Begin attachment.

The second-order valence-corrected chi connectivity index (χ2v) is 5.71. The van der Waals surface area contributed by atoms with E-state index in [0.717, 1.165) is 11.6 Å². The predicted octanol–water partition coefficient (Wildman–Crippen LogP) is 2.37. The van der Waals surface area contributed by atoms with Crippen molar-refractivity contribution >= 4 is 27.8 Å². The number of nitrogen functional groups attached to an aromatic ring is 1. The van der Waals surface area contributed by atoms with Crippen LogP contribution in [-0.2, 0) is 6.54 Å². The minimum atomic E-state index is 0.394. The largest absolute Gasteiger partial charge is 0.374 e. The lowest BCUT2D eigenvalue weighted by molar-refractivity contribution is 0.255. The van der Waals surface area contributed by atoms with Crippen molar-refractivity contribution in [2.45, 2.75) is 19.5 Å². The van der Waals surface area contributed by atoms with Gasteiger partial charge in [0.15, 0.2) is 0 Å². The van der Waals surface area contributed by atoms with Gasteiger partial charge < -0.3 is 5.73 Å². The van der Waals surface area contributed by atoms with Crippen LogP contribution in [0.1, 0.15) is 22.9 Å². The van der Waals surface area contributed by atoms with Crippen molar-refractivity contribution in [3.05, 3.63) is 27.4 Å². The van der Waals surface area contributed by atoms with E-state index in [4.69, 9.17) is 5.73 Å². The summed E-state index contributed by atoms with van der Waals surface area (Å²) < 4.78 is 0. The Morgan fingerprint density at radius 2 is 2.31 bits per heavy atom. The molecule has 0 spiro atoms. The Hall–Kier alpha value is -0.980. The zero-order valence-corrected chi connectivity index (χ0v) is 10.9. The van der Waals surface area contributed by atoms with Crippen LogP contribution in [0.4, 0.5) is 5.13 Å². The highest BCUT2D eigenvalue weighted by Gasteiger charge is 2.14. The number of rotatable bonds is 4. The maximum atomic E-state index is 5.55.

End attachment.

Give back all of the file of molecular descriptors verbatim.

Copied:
The second-order valence-corrected chi connectivity index (χ2v) is 5.71. The van der Waals surface area contributed by atoms with E-state index in [0.717, 1.165) is 11.6 Å². The predicted octanol–water partition coefficient (Wildman–Crippen LogP) is 2.37. The van der Waals surface area contributed by atoms with Crippen molar-refractivity contribution >= 4 is 27.8 Å². The number of nitrogen functional groups attached to an aromatic ring is 1. The van der Waals surface area contributed by atoms with Crippen LogP contribution in [-0.2, 0) is 6.54 Å². The minimum atomic E-state index is 0.394. The largest absolute Gasteiger partial charge is 0.374 e. The lowest BCUT2D eigenvalue weighted by molar-refractivity contribution is 0.255. The van der Waals surface area contributed by atoms with Crippen molar-refractivity contribution in [2.45, 2.75) is 19.5 Å². The van der Waals surface area contributed by atoms with Gasteiger partial charge in [0.15, 0.2) is 0 Å². The van der Waals surface area contributed by atoms with Gasteiger partial charge < -0.3 is 5.73 Å². The van der Waals surface area contributed by atoms with Crippen LogP contribution in [0.1, 0.15) is 22.9 Å². The van der Waals surface area contributed by atoms with Crippen molar-refractivity contribution in [3.05, 3.63) is 27.4 Å². The van der Waals surface area contributed by atoms with E-state index in [4.69, 9.17) is 5.73 Å². The summed E-state index contributed by atoms with van der Waals surface area (Å²) < 4.78 is 0. The Morgan fingerprint density at radius 2 is 2.31 bits per heavy atom. The molecule has 0 spiro atoms. The Hall–Kier alpha value is -0.980. The zero-order valence-corrected chi connectivity index (χ0v) is 10.9. The van der Waals surface area contributed by atoms with Crippen LogP contribution in [0.4, 0.5) is 5.13 Å². The highest BCUT2D eigenvalue weighted by Gasteiger charge is 2.14. The number of rotatable bonds is 4. The maximum atomic E-state index is 5.55.